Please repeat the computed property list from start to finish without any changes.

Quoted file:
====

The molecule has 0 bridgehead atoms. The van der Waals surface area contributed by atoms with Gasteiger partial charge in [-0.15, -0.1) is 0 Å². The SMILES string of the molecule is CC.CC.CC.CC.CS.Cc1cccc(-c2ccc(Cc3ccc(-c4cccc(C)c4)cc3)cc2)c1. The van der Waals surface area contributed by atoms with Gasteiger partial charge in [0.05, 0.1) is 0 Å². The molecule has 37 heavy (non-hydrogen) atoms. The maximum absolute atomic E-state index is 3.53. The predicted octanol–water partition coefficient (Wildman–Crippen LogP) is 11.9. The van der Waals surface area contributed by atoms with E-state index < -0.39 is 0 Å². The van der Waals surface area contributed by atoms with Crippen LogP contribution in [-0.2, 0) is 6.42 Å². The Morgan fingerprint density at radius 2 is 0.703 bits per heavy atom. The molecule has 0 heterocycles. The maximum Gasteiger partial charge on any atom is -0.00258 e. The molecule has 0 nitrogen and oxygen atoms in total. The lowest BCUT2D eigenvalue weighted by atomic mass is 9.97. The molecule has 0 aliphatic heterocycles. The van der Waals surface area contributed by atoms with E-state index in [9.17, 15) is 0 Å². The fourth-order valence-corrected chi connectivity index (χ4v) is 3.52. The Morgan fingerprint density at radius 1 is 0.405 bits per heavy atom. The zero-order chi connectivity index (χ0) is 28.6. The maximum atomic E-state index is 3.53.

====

The molecule has 0 bridgehead atoms. The van der Waals surface area contributed by atoms with Gasteiger partial charge in [-0.15, -0.1) is 0 Å². The SMILES string of the molecule is CC.CC.CC.CC.CS.Cc1cccc(-c2ccc(Cc3ccc(-c4cccc(C)c4)cc3)cc2)c1. The van der Waals surface area contributed by atoms with Gasteiger partial charge in [0.05, 0.1) is 0 Å². The molecule has 37 heavy (non-hydrogen) atoms. The maximum absolute atomic E-state index is 3.53. The predicted octanol–water partition coefficient (Wildman–Crippen LogP) is 11.9. The van der Waals surface area contributed by atoms with E-state index < -0.39 is 0 Å². The van der Waals surface area contributed by atoms with Crippen LogP contribution in [-0.2, 0) is 6.42 Å². The Morgan fingerprint density at radius 2 is 0.703 bits per heavy atom. The molecule has 0 heterocycles. The maximum Gasteiger partial charge on any atom is -0.00258 e. The molecule has 0 nitrogen and oxygen atoms in total. The lowest BCUT2D eigenvalue weighted by atomic mass is 9.97. The molecule has 0 aliphatic heterocycles. The van der Waals surface area contributed by atoms with E-state index in [9.17, 15) is 0 Å². The fourth-order valence-corrected chi connectivity index (χ4v) is 3.52. The Morgan fingerprint density at radius 1 is 0.405 bits per heavy atom. The zero-order chi connectivity index (χ0) is 28.6. The maximum atomic E-state index is 3.53.